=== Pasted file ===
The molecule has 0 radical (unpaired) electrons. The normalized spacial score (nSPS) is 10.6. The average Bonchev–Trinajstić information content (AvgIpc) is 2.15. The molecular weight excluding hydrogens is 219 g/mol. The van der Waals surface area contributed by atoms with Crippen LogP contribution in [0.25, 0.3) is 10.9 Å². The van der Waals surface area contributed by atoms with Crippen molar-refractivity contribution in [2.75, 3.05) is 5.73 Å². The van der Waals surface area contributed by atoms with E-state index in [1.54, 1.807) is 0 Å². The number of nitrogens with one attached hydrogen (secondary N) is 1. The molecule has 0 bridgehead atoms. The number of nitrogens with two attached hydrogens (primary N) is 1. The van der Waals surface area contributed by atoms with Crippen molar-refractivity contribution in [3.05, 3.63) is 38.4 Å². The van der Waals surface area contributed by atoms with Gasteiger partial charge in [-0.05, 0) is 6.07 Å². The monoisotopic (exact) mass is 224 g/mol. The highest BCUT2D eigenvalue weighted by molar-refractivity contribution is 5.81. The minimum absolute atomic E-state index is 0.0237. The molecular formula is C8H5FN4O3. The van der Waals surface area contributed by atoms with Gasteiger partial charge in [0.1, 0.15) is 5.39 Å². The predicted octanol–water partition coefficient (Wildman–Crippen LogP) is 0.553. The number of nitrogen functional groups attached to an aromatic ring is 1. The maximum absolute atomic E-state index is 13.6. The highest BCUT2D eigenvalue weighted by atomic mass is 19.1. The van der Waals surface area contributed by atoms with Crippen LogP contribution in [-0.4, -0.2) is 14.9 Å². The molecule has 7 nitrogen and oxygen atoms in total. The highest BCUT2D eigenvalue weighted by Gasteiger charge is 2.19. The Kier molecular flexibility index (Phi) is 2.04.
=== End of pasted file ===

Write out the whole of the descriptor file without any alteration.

The molecule has 0 radical (unpaired) electrons. The normalized spacial score (nSPS) is 10.6. The average Bonchev–Trinajstić information content (AvgIpc) is 2.15. The molecular weight excluding hydrogens is 219 g/mol. The van der Waals surface area contributed by atoms with Crippen LogP contribution in [0.25, 0.3) is 10.9 Å². The van der Waals surface area contributed by atoms with Crippen molar-refractivity contribution in [2.75, 3.05) is 5.73 Å². The van der Waals surface area contributed by atoms with E-state index in [1.54, 1.807) is 0 Å². The number of nitrogens with one attached hydrogen (secondary N) is 1. The molecule has 0 bridgehead atoms. The number of nitrogens with two attached hydrogens (primary N) is 1. The van der Waals surface area contributed by atoms with Crippen molar-refractivity contribution in [3.05, 3.63) is 38.4 Å². The van der Waals surface area contributed by atoms with Gasteiger partial charge in [-0.05, 0) is 6.07 Å². The monoisotopic (exact) mass is 224 g/mol. The highest BCUT2D eigenvalue weighted by molar-refractivity contribution is 5.81. The minimum absolute atomic E-state index is 0.0237. The molecular formula is C8H5FN4O3. The van der Waals surface area contributed by atoms with Gasteiger partial charge in [0.1, 0.15) is 5.39 Å². The predicted octanol–water partition coefficient (Wildman–Crippen LogP) is 0.553. The number of nitrogen functional groups attached to an aromatic ring is 1. The maximum absolute atomic E-state index is 13.6. The highest BCUT2D eigenvalue weighted by atomic mass is 19.1. The van der Waals surface area contributed by atoms with Crippen LogP contribution in [-0.4, -0.2) is 14.9 Å². The molecule has 7 nitrogen and oxygen atoms in total. The highest BCUT2D eigenvalue weighted by Gasteiger charge is 2.19. The Kier molecular flexibility index (Phi) is 2.04.